This is not a radically new statement, but the depth to which one believes in and practices can make all the difference. Today, it is the norm for the customer to have certified people in-house for the systems-used, reducing dependence on the SI for maintenance.  Even those who have partially or fully outsourced the services, keep critical knowledge within the organisation, essential for control and also for future planning and evolution. Therefore, there is hardly any difference that the SI makes as a storehouse of expertise. It is the tendency of the SI therefore to keep whatever special knowledge – even as sparse as the case may be – which they tend to believe serves to keep their hold.  Typically this is a detail regarding the overall systems environment or a special configuration.  However, often such an approach does not help to secure value. If anything, it promotes mistrust potentially jeopardising a relationship.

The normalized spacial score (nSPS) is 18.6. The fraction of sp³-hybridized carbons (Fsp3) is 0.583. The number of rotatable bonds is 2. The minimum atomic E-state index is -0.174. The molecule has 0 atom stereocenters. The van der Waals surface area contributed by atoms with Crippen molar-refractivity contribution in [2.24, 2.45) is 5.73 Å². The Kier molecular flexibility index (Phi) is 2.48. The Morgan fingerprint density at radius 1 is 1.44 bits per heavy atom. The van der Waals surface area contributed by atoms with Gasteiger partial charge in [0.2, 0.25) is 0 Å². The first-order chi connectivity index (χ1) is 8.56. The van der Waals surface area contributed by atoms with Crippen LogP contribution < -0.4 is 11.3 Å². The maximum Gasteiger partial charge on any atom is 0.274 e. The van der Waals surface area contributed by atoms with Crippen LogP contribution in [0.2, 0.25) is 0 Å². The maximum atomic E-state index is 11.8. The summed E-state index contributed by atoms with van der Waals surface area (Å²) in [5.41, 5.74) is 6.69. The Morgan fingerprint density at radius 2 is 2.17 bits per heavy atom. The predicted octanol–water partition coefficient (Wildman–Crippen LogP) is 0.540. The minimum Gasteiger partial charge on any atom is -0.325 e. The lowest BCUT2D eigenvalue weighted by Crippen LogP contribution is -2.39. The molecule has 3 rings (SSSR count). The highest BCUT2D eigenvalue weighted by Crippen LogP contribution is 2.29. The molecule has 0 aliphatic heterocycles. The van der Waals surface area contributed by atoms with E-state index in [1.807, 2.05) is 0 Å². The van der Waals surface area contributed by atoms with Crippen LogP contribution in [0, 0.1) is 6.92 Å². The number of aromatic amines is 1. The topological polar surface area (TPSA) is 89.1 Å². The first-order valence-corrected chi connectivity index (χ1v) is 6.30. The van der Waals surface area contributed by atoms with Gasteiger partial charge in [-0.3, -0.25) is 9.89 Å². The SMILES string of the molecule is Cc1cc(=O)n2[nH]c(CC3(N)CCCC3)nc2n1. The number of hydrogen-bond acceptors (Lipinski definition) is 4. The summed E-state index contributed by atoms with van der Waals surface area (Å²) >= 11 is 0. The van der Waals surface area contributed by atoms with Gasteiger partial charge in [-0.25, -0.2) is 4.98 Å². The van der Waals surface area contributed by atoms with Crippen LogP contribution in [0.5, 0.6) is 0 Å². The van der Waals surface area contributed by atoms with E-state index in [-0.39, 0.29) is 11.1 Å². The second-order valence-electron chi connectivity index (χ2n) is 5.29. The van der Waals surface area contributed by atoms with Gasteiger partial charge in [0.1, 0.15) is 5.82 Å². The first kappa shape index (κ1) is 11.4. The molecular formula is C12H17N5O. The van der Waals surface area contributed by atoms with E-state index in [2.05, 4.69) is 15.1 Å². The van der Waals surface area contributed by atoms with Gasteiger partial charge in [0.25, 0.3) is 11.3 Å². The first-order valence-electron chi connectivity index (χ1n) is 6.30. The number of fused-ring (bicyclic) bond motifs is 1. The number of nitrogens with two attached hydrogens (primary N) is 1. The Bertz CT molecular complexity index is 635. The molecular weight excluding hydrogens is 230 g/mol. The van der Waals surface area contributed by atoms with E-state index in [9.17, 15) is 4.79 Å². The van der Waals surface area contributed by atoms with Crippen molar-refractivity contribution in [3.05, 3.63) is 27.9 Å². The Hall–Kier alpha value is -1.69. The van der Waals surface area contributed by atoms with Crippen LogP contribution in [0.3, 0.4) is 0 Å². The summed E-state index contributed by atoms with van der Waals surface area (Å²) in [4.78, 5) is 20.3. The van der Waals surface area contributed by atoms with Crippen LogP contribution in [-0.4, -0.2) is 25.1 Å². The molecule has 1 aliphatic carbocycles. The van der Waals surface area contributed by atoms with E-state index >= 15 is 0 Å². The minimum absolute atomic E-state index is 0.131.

Lesson #5: The customer is NOT lost forever.

We win some, we lose some.  But a deal that is lost after protracted battle leaves the bidder completely sullen and with a sense of detachment from the client forever. So turn away from the client and ignore him com pletely, only if you had been doing an awfully bad sales job. Keep in touch if you want an easy sale when the next available opportunity emerges.  

The biggest mistake the losing solution provider can make is to think that the client does not want to deal with him/his organisation.  Unfortunately, in most jobs if not all, only one bidder can be successful. But if you have lost after being shortlisted, the client must have had every reason to like you and in that sense might have been left with a sense of obligation. Tender deals are not like marriage, where you lost the bride forever to the other suitor.

What is lost is an opportunity; not the customer forever.  Trust me on this one.